Tag Archive: KGB


“For the American generation which has grown up since the downfall of the USSR, socialism is no longer the boo word it once was.” The Economist, Feb. 16, 2019

The youngest of all Millennials were gestating in 1980.

Reagan called upon Gorbachev to “Tear Down This Wall” in 1987.

The Berlin Wall came tumbling down in 1989.

The Soviet Union collapsed under its sheer weight in 1991.

The last of the Millennials arrived in the millennial year, 2000.

The largely overlooked question: How many Millennials personally remember the USSR?

Alas, the answer is very, very few.

Only the oldest Millennials may have any memory of the Wall coming down when they were nine or the Soviet Union imploding without a shot being fired when they were 11.

For the vast majority of Millennials including all of the younger members of the Y-Generation, none of them remember the USSR and most of all, its authoritarian brand (being charitable) of socialism/communism.

To top it off, they are thus easily impressionable for exploitation by politicians, entertainers and academics who absolutely adore all things Karl Marx including some wearing red star hats and sporting Che Guevara t-shirts and posters.

Instead of “We the people” and liberty, it’s “Dictatorship of the Proletariat.”

When someone says government can provide a whole cavalcade of goodies – government-paid health insurance, college, jobs — for free, including Universal Basic Income (UBI) for those “unwilling” to work … don’t you just know there will be Big Brother Orwellian strings attached?

Back From The USSR

“I’m back in the U.S.S.R.
You don’t know how lucky you are boy
Back in the U.S.S.R. (Yeah)”
– Lennon (Not Lenin) & McCartney

For Almost DailyBrett, a 1981 two-week trip to Leonid Brezhnev’s “Evil Empire” was an eye-opening, life-changing journey.

Kevin in Moscow – 1981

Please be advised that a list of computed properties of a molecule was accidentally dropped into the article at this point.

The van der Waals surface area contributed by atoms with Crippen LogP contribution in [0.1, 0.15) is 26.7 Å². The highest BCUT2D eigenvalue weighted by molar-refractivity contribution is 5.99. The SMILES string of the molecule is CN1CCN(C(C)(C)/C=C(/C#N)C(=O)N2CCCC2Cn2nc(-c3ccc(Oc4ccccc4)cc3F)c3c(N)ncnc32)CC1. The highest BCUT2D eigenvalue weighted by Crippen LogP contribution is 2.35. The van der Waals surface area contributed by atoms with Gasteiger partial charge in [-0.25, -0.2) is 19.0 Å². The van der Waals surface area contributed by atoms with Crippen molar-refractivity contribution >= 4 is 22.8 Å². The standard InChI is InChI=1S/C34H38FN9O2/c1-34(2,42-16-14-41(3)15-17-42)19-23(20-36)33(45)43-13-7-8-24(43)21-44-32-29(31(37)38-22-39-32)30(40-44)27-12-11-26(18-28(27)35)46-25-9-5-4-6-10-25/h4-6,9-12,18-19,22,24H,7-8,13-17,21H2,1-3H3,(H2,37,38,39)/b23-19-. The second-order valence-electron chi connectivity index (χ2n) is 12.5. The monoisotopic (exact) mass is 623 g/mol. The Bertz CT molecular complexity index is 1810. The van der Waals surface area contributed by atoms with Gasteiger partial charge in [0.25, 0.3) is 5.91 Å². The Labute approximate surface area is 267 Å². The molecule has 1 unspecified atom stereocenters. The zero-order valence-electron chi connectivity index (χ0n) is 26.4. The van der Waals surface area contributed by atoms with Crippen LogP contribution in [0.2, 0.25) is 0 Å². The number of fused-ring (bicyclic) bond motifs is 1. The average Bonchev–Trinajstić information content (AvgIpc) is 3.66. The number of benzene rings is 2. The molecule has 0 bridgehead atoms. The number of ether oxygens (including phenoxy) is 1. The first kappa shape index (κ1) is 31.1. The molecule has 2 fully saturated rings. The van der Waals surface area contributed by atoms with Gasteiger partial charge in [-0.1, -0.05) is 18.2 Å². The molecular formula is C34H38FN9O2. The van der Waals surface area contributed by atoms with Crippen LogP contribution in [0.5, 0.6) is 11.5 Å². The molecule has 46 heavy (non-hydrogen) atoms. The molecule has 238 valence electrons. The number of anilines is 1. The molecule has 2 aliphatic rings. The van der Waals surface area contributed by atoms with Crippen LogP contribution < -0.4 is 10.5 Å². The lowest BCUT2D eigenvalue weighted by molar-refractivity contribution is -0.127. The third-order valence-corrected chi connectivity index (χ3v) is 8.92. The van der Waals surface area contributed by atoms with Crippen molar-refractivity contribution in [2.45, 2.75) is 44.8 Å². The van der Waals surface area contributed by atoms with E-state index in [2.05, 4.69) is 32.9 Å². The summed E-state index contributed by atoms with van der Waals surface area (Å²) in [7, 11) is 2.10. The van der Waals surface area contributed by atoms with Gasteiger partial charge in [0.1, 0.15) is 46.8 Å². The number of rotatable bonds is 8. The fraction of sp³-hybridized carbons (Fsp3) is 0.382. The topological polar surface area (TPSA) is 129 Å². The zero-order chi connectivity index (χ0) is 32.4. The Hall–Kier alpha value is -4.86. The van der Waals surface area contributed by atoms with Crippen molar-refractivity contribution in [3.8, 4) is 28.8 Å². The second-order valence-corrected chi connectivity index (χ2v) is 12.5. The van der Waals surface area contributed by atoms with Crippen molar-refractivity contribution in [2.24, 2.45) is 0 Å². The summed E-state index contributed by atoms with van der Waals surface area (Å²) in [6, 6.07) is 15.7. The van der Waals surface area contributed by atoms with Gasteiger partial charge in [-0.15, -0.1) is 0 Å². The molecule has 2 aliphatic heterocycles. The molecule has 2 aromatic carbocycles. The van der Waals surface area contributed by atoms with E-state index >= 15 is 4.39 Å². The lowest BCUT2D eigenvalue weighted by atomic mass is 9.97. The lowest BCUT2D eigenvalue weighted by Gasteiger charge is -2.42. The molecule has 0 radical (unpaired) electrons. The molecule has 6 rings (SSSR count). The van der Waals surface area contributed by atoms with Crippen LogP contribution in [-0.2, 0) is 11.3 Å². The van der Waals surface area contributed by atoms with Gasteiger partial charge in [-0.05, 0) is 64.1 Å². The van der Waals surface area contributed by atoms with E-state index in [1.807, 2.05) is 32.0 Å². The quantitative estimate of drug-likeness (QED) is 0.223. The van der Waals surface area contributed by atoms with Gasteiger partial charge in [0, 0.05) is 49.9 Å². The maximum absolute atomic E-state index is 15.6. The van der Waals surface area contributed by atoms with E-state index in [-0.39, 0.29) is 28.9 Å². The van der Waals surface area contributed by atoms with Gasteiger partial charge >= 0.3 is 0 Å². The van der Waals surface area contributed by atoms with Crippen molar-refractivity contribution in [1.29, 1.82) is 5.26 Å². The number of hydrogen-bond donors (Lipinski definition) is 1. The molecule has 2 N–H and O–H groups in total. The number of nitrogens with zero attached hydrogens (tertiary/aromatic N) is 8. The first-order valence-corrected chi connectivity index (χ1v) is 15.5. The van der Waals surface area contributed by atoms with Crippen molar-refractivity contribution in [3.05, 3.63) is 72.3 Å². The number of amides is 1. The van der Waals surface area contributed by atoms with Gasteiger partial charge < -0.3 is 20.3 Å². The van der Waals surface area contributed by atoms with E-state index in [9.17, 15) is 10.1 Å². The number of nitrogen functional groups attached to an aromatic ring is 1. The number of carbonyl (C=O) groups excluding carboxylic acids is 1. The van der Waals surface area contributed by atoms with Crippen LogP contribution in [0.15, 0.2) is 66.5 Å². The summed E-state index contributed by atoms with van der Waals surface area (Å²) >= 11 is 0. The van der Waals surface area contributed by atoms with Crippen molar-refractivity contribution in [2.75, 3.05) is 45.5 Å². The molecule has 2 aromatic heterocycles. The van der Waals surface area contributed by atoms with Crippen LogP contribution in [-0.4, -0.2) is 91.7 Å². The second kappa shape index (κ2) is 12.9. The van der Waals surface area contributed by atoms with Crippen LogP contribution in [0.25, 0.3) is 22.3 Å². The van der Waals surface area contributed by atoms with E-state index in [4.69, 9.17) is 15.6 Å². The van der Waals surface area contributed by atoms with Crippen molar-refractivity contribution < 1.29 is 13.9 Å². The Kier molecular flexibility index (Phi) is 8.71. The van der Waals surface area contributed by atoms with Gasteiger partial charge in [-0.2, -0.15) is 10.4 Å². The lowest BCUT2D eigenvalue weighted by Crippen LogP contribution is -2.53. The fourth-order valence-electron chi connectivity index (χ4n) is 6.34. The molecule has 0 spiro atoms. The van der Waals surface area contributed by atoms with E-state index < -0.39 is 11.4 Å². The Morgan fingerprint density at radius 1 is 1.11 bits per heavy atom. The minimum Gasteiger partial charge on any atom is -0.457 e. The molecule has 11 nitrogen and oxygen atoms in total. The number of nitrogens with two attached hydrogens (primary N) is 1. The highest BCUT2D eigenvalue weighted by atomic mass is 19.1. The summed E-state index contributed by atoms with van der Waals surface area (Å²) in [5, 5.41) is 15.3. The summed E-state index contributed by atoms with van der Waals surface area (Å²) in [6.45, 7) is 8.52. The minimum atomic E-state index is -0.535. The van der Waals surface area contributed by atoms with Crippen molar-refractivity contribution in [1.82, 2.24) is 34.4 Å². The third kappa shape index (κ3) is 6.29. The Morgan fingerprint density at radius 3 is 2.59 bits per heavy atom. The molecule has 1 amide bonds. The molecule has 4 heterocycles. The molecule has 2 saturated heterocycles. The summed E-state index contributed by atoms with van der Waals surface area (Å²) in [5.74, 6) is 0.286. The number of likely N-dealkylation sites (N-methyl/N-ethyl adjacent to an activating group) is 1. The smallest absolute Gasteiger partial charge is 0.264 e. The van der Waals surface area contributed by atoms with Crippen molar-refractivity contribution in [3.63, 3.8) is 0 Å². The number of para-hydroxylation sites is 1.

The flood-lit Wunder of Red Square (Красная площадь) in Moscow, the Swan Lake performance of the Bolshoi, the splendor of the Czar’s winter and summer palaces in St. Petersburg (Leningrad at the time) are all must see for any student of history and politics, let alone art.

Your author has placed a return-venture to modern-day Russia on his Bucket List, particularly what has changed and unfortunately what has remained the same (tyranny).

It’s safe to say that Russia has transformed itself after attempted Glasnost and Perestroika into an authoritarian oligarchical capitalist state with widespread corruption.

You can take the Vladimir Putin out of the KGB, but you can’t the KGB out of Vladimir Putin.

Looking back to your author’s trip to the Soviet Union, there were the wonders of Russia. There was also the socialist/communist police state reality of the USSR.

There were the jammed horrible motor coaches,

There were the lines for food and the basics of life.

There were well-stocked Beriozka or “little birch” stores, which accepted all currencies except for Russian rubles. It must suck to be you, Ivan and Tanya.

There were the tiny little cars with lawn-mower engines for the fortunate few (10 years wait), while Zil limousines carried Communist big shots to their exclusive dachas.

The Most Equal Of The Equals

“In an ideal socialist society, “the people” own the means of production. Everyone’s basic needs are met. Leaders are elected democratically. When implemented, however, human nature intervenes. Powerful elites take charge.” – Alex Berezow. USA Today Board of Contributors

Bummer.

There is so much discussion about the haves and the have-nots of American society.

There are cries for social justice: Translated some all-powerful state entity must level the playing field.

The question, which remains: Did socialist/communist USSR really even the score for everyone?

Whattya think AOC? How’s Venezuela working out? Is history repeating itself?

Even more to the point: Do Millennials in their lack of deep direct knowledge/remembrance of the USSR appreciate the stark dark truth of government provided socialism?

Karl Marx may be turning over in his grave but sorry to say, his idea did not work, and will not work regardless of the nation. Too many people want to achieve, and to do better for themselves and their families.

And yet there is hope for Millennials, and proof that many have not consumed the red cool aid.

It’s called Buy Low Sell High, and that beautifully simple concept applies to Millennials too.